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Lecture 9

CLA160H1 Lecture Notes - Lecture 9: Septuagint, Ancient Greek Philosophy, Human Power

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CLA310 - Religion in the Roman World
Wednesday Nov 14, 2012
Lecture 9 - Judaism in Rome
What are the main characteristics of ancient Jewish religious practices?
Not entirely uniform - some groups will disagree with one another
How did Jewish religion differ from polytheistic religious practices in the Roman Empire?
What was the relationship between Jews and the Roman Empire?
Passes under the control of Roman Empire
How does this affect their religion?
Why would Judaism be perceived as superstitio?
What is the problem with the term ‘Jew’?
Modern scholarship calls them ‘Judean’s' - making an emphasis to link these people who
are ethnically and socially similar with the land
She (the lecturer) will just call them Jews, or Hebrews
Key Events in Jewish History
God’s covenant with Abraham (2nd millennium BC?)
Oral history from Torah - came together much later when in exile under a foreign power
Abraham had agreement with a single god who defined himself as One God
This agreement was that this elderly man would have a son, and through this son, many
Abraham and his wife (who was also old) had no children
He has a son with his wife and it is miraculous
Human power is weaker than divine power
Moses leads Exodus from Egypt (1600-1300 BC?)
Oral, later written
Famine and so they had to go to Egypt
They flourished there, Egyptians scared by their power and enslaved them
Had to kill first born sons
Moses saved and adopted by the daughter of the Pharaoh and becomes an important mem-
ber of Egyptian community
He later leads his people out of Egypt
He is the mouth of God - God speaks to him, and through him
God sends plagues and eventually the pharaoh lets them go (Let my people go!)
Founding of Israel, ruled by judges, then kings (1350-586 BC)
A lot of archaeological evidence (finally)
Moses leads his people out of Egypt
Canaan, in the bible
The Israelites do not listen tot he commands of God and rebel, and thus punished - those
who were born in Egypt will not make it to Canaan
Take over Canaan by force
Biblical narrative - the people of Canaan had sinned and should’ve known better
Judge can have military connotation
Eventually the Israelits keep slipping back into the worship of other deities

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CLA310 - Religion in the Roman World
Wednesday Nov 14, 2012
Lecture 9 - Judaism in Rome
But the descendants need to only worship one god in order to be a great nation, otherwise
they leave themselves open to being conquered
The time of the judges comes to end, the jews lose Arc of the Covenant which forms a cen-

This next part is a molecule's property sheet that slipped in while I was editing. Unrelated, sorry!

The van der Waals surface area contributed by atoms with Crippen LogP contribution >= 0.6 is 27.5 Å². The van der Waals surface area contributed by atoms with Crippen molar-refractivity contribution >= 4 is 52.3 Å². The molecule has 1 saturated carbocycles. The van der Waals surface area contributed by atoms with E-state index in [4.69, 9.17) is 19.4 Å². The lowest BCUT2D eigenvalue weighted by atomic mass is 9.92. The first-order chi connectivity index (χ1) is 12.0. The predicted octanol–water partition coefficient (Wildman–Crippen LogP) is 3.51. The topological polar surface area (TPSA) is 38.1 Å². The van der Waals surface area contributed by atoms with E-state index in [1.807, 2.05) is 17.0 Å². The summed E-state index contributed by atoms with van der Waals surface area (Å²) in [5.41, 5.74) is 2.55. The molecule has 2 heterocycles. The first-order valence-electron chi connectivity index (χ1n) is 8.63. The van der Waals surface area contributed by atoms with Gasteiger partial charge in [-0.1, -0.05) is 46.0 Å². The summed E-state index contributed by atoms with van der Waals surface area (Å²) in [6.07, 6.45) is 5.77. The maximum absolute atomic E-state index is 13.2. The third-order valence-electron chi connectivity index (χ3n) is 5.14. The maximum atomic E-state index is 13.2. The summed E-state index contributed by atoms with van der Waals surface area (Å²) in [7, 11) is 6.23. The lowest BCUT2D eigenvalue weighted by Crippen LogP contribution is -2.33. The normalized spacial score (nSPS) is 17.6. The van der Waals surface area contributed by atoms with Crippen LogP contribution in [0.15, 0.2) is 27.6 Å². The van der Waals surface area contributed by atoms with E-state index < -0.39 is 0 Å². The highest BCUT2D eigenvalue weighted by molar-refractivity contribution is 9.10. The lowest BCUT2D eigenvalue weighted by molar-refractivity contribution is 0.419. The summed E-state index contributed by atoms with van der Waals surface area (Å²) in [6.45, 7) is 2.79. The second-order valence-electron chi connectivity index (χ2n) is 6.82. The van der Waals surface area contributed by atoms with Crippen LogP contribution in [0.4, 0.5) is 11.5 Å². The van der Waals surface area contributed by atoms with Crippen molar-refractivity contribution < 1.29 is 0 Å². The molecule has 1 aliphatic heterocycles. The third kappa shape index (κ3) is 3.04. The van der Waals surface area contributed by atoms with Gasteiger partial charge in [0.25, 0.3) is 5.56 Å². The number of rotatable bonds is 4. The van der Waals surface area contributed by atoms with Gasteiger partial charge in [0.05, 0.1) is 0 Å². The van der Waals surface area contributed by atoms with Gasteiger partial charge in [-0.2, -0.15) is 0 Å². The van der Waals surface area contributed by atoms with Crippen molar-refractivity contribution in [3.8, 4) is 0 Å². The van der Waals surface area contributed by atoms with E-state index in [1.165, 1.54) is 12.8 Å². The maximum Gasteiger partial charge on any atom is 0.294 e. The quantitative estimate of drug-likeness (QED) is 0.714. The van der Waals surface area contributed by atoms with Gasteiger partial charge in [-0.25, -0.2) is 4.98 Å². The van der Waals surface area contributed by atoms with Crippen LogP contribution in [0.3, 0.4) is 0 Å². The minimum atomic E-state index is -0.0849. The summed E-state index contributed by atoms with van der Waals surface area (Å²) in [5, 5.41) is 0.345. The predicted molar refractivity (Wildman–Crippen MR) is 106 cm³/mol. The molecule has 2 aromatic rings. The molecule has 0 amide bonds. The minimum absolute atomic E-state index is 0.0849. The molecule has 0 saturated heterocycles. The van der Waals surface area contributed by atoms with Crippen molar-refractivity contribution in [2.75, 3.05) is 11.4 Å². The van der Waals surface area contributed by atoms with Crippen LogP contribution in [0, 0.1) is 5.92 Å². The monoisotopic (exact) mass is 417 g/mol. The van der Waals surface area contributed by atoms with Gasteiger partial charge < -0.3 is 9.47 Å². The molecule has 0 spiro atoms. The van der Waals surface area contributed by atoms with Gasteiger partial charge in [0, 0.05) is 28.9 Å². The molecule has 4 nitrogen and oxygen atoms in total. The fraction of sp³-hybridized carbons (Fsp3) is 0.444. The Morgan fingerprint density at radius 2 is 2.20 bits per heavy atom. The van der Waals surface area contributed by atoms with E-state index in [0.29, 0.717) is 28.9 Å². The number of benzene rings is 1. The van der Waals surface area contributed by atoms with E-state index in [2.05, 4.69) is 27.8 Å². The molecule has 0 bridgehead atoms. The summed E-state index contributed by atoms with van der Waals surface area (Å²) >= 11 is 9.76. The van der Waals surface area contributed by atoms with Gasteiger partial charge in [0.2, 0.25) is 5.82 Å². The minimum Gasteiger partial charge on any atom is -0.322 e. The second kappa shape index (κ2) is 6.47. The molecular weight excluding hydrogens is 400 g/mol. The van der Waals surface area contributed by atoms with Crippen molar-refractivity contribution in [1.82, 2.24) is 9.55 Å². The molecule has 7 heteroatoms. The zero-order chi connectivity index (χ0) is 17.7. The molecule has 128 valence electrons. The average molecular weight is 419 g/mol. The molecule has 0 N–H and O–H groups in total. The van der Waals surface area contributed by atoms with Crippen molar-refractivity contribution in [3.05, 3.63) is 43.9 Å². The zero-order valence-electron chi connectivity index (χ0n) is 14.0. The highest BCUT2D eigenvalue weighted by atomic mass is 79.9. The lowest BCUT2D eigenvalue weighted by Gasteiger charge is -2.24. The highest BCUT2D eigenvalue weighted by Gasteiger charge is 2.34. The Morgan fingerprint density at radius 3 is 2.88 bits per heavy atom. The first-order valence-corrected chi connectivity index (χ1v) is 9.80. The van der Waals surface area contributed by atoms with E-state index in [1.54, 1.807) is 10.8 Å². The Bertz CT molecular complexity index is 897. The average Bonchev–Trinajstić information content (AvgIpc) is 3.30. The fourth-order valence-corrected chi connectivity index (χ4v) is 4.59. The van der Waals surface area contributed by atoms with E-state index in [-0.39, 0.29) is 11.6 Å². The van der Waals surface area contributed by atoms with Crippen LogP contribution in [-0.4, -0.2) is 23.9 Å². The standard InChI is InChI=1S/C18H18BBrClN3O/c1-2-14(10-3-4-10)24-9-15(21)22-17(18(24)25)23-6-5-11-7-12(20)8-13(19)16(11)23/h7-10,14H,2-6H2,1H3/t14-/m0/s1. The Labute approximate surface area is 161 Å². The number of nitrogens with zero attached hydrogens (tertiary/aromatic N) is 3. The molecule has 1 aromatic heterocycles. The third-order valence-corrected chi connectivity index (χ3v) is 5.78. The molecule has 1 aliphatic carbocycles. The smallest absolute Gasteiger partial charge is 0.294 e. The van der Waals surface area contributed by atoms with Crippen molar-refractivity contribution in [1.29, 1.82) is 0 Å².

tre of Jewish worship
It is later recovered
God says to them that because you’ve being disobedient you’re going to have a king; they
may not always lead you into victory and treat you well, and it wasn’t my original plan but
you obviously need one
Kings initially very powerful
Under third king Solomon a great temple is built where the Arc is kept
Jews recognize that the majority of their kings didn’t do the best job, and their willingness
to admit this is very un-roman
Divided kingdom: Israel in North, Judah in South
After Solomon
Divided into 12 tribes of people, and they go one way or the other
They wind up disagreeing on where they should practice religion
Temple of Solomon in Jerusalem, but north in Israel don’t have the same access, causing
their religion to be a bit different
Assyrians conquer Israel (721 BC), Babylonians conquer Assyria, then Judah (586 BC)
The jews are killed and scattered
Babylon becomes main power in that part of the world
Jewish nobles taken into captivity in Babylon
Babylonians destroy their temple
In that period of exile the sacred text was brought together
Persians conquer Babylon (538 BC); Alexander the Great conquers persia, Seleucids rule Judea
Allowed to rebuild their temple
Pompey conquers Mithridates VI of Pontus (63 BC), Judea under Roman rule (governed by
kings loyal to Rome)
Romans install kings of some sot of Jewish descent to rule but also have close relationship
with Roman gov’t
Jews don’t believe that being conquered diminishes their god, but that they are punished
Romans ask them to put statutes of the Roman gods in their temples
This obviously doesn’t sit very well
Romans finally allow them their practices, so long as they pay taxes and don’t revolt
1st Jewish Revolt (66-73 AD), Kitos Revolt (115-7 AD), Bar Kochba Revolt (132-5 AD)
66 AD - revolt that leads to the destruction of the temple
115 AD - minor
132 AD - winds up with the destruction of Judea as a province (it is renamed, along with
Jerusalem). We can trace the end of a distinct nation to this point
Religious Performance in Judaism
Temple is the only place where they worship their god
Jewish temple very different from Graeco-Roman temple
Very segregated
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